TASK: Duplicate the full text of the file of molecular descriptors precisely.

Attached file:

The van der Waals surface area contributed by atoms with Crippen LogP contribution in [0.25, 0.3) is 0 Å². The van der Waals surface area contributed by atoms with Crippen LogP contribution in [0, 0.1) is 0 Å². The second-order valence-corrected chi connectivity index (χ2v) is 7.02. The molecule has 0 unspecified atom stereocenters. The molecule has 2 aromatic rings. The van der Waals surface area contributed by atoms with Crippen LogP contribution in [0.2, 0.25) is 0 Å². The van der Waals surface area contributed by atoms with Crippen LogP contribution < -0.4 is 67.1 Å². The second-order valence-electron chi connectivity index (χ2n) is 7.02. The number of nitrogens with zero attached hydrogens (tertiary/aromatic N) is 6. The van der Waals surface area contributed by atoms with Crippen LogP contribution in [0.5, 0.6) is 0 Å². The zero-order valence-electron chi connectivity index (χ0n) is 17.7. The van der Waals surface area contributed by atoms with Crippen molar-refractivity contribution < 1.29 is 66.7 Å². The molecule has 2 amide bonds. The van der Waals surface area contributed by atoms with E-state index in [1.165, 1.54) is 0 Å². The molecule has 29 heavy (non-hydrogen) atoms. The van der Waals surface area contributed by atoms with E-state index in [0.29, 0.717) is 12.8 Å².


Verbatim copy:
The van der Waals surface area contributed by atoms with Crippen LogP contribution in [0.25, 0.3) is 0 Å². The van der Waals surface area contributed by atoms with Crippen LogP contribution in [0, 0.1) is 0 Å². The second-order valence-corrected chi connectivity index (χ2v) is 7.02. The molecule has 0 unspecified atom stereocenters. The molecule has 2 aromatic rings. The van der Waals surface area contributed by atoms with Crippen LogP contribution in [0.2, 0.25) is 0 Å². The van der Waals surface area contributed by atoms with Crippen LogP contribution < -0.4 is 67.1 Å². The second-order valence-electron chi connectivity index (χ2n) is 7.02. The number of nitrogens with zero attached hydrogens (tertiary/aromatic N) is 6. The van der Waals surface area contributed by atoms with Crippen LogP contribution in [0.5, 0.6) is 0 Å². The zero-order valence-electron chi connectivity index (χ0n) is 17.7. The van der Waals surface area contributed by atoms with Crippen molar-refractivity contribution < 1.29 is 66.7 Å². The molecule has 2 amide bonds. The van der Waals surface area contributed by atoms with E-state index in [1.165, 1.54) is 0 Å². The molecule has 29 heavy (non-hydrogen) atoms. The van der Waals surface area contributed by atoms with E-state index in [0.29, 0.717) is 12.8 Å².